This is the last installment of my overview of the Folk Costumes found within the current borders of Poland. this will cover the southeasternmost part of the country, which is known as Czerwona Rus'. This is often translated as 'Red Ruthenia', but Ruthenia is a Latin word which was which was never used in the region, so it would be better to translate it as 'Red Rusynia'. It is shown in dull red on this map in the southeast.
This territory was not part of Mieszko's Kingdom, but rather belonged to the Kievan Empire. The territory was historically inhabited by Rusyns [Ukrainians], but over the centuries the borders were pushed back and forth, and Polish people settled in most of this area, especially in the west. There was a great reshuffling of populations after WWII, with many Polish who lived further east being resettled, and Ukrainians moved out. There is good evidence as to which communities were Polish and which were Ukrainian, because the Polish were overwhelmingly Roman Catholic, whereas the Ukrainians were Orthodox or Byzantine Catholic, and each parish was recorded as such in Church records. A great deal of this territory was ethnically mixed, with Polish predominating in the western parts, and often in the larger cities, and Ukrainians predominating in the eastern parts. I will present the material from north to south. There are some areas from which very little is known.
This map shows the approximate costume regions from the north of this area and nearby surrounding areas. It does not show the extent of the costume regions beyond the Bug river, which forms part of the current Polish border.
Chełm - Холм, Kholm
In the north, some villages wore a costume very close to that of Włodawa - Володава Volodava, being of white linen with woven ornament. On the map you can see that the northern part of Chelm region lies in the Wlodawa costume area.
In the central and southern parts of the region, there was another costume, based on striped woven skirts and embroidered shirts and aprons. This costume falls within the Volyn' costume type.
This region lies to the southwest of Chelm, and seems to be all Polish. There is very little which I have been able to find from this region. It is misspelled on the map above, there being an extra r inserted.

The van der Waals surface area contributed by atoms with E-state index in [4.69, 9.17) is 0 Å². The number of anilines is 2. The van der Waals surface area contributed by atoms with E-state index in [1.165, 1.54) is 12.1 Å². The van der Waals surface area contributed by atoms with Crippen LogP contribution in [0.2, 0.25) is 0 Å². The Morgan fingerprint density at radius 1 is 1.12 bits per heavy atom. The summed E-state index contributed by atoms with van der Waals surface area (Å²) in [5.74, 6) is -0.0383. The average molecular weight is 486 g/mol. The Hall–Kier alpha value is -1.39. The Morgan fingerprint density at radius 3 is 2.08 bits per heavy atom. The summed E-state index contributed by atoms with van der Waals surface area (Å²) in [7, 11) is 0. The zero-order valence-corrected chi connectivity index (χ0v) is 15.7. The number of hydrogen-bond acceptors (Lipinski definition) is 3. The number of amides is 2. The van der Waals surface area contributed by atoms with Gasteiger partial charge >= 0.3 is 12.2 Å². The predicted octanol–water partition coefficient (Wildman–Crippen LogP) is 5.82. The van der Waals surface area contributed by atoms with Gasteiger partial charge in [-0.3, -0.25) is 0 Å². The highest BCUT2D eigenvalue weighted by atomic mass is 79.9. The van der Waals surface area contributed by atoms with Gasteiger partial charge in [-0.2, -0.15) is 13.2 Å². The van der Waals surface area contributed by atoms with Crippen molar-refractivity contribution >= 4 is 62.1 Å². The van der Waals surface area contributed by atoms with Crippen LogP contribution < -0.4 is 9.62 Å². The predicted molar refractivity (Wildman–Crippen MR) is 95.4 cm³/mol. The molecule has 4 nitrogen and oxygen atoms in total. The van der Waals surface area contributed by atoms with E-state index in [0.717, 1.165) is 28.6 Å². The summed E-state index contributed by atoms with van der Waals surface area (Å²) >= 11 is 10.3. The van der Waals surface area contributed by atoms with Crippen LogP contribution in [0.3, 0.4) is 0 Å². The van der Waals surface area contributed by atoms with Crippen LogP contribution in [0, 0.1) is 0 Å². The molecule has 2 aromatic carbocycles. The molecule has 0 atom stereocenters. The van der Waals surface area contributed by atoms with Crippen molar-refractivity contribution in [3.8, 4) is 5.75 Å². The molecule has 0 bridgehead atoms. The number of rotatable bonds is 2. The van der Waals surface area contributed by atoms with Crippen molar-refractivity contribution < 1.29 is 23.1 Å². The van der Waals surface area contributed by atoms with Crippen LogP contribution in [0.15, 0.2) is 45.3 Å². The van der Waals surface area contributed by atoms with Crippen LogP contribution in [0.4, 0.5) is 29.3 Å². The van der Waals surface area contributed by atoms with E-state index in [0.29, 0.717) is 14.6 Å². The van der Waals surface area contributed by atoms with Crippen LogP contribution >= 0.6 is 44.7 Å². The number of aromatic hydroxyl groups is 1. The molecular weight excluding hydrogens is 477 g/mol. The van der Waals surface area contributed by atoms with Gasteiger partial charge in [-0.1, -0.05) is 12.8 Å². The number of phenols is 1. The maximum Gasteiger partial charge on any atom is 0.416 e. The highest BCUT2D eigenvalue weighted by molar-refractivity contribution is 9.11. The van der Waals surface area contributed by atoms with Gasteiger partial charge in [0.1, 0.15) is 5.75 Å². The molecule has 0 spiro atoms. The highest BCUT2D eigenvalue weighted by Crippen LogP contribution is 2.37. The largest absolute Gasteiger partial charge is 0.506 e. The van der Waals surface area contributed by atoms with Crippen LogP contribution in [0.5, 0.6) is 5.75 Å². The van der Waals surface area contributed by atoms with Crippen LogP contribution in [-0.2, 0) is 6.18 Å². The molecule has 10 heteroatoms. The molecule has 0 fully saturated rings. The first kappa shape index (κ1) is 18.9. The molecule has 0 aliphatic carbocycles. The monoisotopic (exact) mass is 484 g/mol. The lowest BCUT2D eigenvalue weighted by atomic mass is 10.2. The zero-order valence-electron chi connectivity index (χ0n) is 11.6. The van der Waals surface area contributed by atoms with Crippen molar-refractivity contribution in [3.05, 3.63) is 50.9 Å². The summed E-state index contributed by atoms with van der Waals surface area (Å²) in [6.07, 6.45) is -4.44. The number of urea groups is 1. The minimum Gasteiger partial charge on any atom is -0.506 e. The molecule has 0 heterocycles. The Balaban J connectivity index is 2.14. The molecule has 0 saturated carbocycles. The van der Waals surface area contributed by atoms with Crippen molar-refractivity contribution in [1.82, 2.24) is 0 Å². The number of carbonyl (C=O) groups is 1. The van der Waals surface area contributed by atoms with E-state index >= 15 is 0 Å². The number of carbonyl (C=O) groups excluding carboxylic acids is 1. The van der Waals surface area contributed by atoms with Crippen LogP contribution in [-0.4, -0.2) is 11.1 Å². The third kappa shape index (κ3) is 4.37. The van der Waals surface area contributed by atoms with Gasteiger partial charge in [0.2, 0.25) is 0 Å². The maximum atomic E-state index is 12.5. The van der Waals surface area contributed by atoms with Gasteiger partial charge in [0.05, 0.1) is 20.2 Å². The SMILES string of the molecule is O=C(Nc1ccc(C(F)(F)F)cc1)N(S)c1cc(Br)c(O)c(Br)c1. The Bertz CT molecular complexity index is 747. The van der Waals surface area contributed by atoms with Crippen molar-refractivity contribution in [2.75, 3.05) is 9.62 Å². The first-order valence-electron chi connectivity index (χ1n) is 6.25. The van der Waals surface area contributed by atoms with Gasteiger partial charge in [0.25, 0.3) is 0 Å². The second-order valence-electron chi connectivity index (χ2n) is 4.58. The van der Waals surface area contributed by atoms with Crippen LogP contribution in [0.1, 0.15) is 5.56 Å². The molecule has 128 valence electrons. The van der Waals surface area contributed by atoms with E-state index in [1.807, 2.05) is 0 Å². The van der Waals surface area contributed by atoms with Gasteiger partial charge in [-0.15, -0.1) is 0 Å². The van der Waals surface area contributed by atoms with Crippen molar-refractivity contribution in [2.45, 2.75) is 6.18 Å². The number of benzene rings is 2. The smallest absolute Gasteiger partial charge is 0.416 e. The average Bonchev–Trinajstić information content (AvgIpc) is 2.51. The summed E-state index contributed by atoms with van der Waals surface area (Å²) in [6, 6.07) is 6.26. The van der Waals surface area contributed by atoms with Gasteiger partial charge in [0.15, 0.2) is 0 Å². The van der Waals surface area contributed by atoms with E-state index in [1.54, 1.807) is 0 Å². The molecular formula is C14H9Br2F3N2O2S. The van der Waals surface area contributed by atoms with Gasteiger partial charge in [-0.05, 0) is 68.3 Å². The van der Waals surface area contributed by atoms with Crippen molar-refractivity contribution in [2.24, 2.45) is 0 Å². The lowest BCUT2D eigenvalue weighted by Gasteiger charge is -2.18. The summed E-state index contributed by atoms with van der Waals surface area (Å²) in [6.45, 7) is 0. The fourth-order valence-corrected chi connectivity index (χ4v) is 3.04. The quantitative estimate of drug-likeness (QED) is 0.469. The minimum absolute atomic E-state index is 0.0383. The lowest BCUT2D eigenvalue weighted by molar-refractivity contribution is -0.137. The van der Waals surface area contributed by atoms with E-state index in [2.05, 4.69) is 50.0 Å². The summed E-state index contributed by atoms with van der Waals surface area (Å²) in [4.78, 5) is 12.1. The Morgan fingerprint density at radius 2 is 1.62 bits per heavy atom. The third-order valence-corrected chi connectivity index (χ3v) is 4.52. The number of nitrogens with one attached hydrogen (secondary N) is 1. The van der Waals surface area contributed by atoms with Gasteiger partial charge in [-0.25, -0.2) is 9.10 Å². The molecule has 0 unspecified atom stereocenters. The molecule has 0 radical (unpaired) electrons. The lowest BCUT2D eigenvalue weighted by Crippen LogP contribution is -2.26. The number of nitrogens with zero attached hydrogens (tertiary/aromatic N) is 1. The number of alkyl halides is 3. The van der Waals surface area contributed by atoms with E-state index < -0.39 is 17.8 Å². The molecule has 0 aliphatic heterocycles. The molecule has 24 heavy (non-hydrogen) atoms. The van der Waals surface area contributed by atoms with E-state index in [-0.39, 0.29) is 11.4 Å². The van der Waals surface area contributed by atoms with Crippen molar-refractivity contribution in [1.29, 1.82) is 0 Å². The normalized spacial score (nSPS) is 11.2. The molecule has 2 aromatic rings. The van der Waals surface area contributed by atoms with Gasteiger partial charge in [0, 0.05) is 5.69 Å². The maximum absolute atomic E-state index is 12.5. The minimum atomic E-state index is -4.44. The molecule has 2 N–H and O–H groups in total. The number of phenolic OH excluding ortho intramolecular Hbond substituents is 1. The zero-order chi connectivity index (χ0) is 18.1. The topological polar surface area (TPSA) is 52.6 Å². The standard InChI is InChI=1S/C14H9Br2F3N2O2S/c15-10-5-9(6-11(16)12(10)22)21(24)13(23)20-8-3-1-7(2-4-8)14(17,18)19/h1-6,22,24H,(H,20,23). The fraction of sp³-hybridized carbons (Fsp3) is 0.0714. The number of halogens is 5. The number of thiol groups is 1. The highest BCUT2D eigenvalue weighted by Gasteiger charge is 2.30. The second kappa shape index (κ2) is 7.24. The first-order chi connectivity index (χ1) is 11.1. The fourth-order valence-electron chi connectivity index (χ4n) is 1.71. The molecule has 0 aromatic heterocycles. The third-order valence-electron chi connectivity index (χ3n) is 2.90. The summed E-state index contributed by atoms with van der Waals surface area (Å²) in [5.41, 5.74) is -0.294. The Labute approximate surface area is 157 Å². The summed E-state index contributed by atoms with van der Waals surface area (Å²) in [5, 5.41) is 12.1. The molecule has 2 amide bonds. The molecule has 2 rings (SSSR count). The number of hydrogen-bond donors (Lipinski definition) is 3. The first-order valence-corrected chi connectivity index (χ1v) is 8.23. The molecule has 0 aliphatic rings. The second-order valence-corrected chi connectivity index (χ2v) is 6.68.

Zamość - Замостя, Zamostia
This region lies south of Krasnystaw, and was very mixed ethnically, there being notable numbers of Armenians and Jews as well as Poles and Ukrainians. This costume shows strong influence from both Polish and Ukrainian costume.
Hrubieszów - Грубешів, Hrubeshiv
This costume is found in parts of Hrubieszow and Tomaszów counties. I do not believe that it extends as far north and west as is shown on the map above. It does extend past the current border into Ukraine, into southwestern Volyn' and northwestern Halychyna, where it is called the Sokal' costume. This region has a very rich and distinct embroidery tradition, traditionally all in black, but on the Polish side, they seem to use more colors and sometimes designs from further east.
I have already written about this costume.
Biłgoraj - Білго́рай, Bilhorai
This is a town in the Bilgoraj region, and is known for its town costume.
Lubaczów - Любачів, Liubachiv
This region lies on the Ukrainian border between Tomaszow and Przemysl.
The Pogorzanie lie to the southwest and the Lasowiacy to the northwest.
This region lies just east of Rzeszow, and is sometimes considered to be a subregion of it. It is also considered to be purely Polish.
This lies to the east of Rzeszow and southeast of Lancut. It is also often considered to be a subregion of Rrzeszow, and is considered to be purely Polish.
The four following images are from Kul'chytska
village of Sośnica - Сосниця, Sosnytsia.
This village has its own distinct embroidery tradition, used on the headscarves.
Village of Torki - Торки
Baligród - Балигород, Balyhorod
This town lies much further south, and is often considered to be part of the Boiko region, but the costume resembles that found further north.
The southeast corner of Poland, in the highlands lies within the Boiko region, most of which lies within the current Ukrainian borders. The western edge lies in the highlands between the Oslawa and Jablonka river valleys. The costume of this region greatly resembles that of the Turka region in Ukraine. Many people mistakenly believe that the Boiko region does not extend into Poland. Boikos are considered to be purely Ukrainian, or Rusyn.
in Polish Łemkowszczyzna, in Ukrainian Лемківщина, Lemkivshchyna
in Lemko Лемковина, Lemkovyna
The Lemkos are eastern slavs who either form a subgroup of the Ukrainians, or a closely related group together with the Rusyns of Slovakia and Transcarpathia. Their homeland lies west of the Boikos in the Oslawa river valley and west to border the Gorale Nadpopradcy and Szczawnicy. The Lemko region falls within the southernmost parts of Czerwona Rus' and Malopolska.
The Lemkos within Poland have five costume regions. I have written more in depth articles on each of these.
Centered on the village of Komancza
The central Lemko costume area lies from the valleys of the Ropa to the Jasiolka rivers.
West Lemko, around Krynica
The West Lemko region lies in the upper reaches of the Biala river valley west to about the town of Krynica.
Central Poprad region or Venhryny Lemko / Rusyn
This costume is found on both sides of the Polish - Slovak border
This group lived between the Black Gorals and the Szczawnica Gorals, and had essentially the same costume as the latter group. The men's costume is exceptionally highly ornamented.
This concludes this overview of the Folk costumes found within the current borders of Poland.
There are some regions in between the ones which I have mentioned where knowledge of the local costume is scarce, and which I have not covered. If anyone can send me more information, I would be glad of it.
Thank you for reading,